By The Editors. Media: National Review.
New York has become the latest state to pass a patently unconstitutional social-media regulation bill. The Social Media Hate Speech Accountability Act, which went into effect on Monday, requires any social-media site that operates in New York to set up a public channel via which users can report so-called hate speech, and obliges the sites’ owners to respond directly to anyone who uses it. If they refuse, they may be fined up to $1,000 per day.
New York’s law represents a direct violation of the First Amendment. There is no such thing in American law as “hate speech,” and, as a result, there is no meaningful rubric that the state of New York — or, eventually, the courts — can use to evaluate the claim that it has not been adequately regulated. New York’s definition of “hate speech” includes any language that serves to “vilify” or “humiliate” any “race, color, religion, ethnicity, national origin, disability, sex, sexual orientation, gender identity or gender expression.” But, unless such speech is likely to incite imminent illegal action, it is perfectly legal. Under the First Amendment, New York is prohibited not only from regulating such conversations directly, but also from regulating them indirectly by deputizing private actors in lieu of the police. This is not East Germany; it is America.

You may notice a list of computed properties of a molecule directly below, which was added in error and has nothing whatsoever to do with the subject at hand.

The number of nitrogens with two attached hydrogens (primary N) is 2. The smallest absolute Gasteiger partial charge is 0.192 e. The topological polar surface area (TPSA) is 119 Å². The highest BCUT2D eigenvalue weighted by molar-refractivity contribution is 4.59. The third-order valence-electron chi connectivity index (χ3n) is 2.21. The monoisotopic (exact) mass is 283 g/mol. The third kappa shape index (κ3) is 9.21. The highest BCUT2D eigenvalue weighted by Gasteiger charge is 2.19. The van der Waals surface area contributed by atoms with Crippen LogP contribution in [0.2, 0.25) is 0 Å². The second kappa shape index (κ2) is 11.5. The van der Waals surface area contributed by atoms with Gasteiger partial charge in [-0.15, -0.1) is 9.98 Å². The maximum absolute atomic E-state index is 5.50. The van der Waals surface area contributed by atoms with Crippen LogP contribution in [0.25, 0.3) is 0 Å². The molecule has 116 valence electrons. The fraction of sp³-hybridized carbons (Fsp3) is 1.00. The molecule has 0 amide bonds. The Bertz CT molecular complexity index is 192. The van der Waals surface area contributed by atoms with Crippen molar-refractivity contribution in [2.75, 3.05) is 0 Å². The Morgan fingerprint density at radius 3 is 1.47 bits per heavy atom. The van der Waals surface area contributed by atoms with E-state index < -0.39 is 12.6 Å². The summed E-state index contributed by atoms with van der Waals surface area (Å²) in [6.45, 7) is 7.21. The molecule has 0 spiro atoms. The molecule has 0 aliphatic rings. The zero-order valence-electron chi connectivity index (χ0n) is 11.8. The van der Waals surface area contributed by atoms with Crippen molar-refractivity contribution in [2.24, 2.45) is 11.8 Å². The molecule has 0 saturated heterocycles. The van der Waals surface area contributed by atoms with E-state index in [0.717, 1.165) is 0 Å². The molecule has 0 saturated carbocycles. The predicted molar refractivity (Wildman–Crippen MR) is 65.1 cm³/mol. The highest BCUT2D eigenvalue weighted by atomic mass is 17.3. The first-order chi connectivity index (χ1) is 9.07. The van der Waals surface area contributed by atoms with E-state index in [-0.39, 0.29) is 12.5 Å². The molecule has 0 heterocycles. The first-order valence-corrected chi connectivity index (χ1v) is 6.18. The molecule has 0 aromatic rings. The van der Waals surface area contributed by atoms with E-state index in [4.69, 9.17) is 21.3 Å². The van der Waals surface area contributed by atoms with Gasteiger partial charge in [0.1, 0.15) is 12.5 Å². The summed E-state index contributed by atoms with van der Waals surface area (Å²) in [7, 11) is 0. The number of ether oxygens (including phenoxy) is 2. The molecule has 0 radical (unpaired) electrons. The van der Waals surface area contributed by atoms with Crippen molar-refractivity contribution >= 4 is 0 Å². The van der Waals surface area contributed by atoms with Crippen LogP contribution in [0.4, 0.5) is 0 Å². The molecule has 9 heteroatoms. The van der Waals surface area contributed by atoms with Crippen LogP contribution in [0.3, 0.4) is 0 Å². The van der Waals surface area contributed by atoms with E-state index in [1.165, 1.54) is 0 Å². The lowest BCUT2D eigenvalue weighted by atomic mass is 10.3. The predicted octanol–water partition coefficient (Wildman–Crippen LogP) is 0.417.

This problem also bedevils the second part of New York’s law: the obligation to respond to complaints. There are some narrow circumstances in which governments may compel private actors to speak against their wishes — in advertising, for example — but, because the speech about which distressed social-media users would be complaining in the first instance is beyond the scope of government regulation, no such exception obtains. Under current Supreme Court precedent, online entities may moderate their users’ legal speech as much, or as little, as they wish. They may block all speech that the majority deems “hateful,” or they may permit it and allow nothing else besides. If they so desire, they may establish an efficient process for the superintendence of disputes, and they may manage it so conscientiously that everyone who raises a flag receives a response. But they are not required to — and, indeed, they cannot be required to — while the Bill of Rights remains intact.
The First Amendment represents nothing less than a promise to the American public that, in its political debates, its religious observances, and its epistolary endeavors, it will be unmolested by the bayonets of the state. Our present panics notwithstanding, there is nothing special about the internet that requires this arrangement to be annulled. Whether the forum is Twitter, the comments section of National Review, or Daisy’s Flower and Cat Forum, American citizens enjoy the right to speak with as much frankness and abandon as their stomachs can withstand without being conscripted by the government into some nebulous fight against evil. The response to New York’s demand must be an emphatic “absolutely not,” followed by the resolute promise that, if the issue is pushed any further, it will be examined — and then ended — by a judge.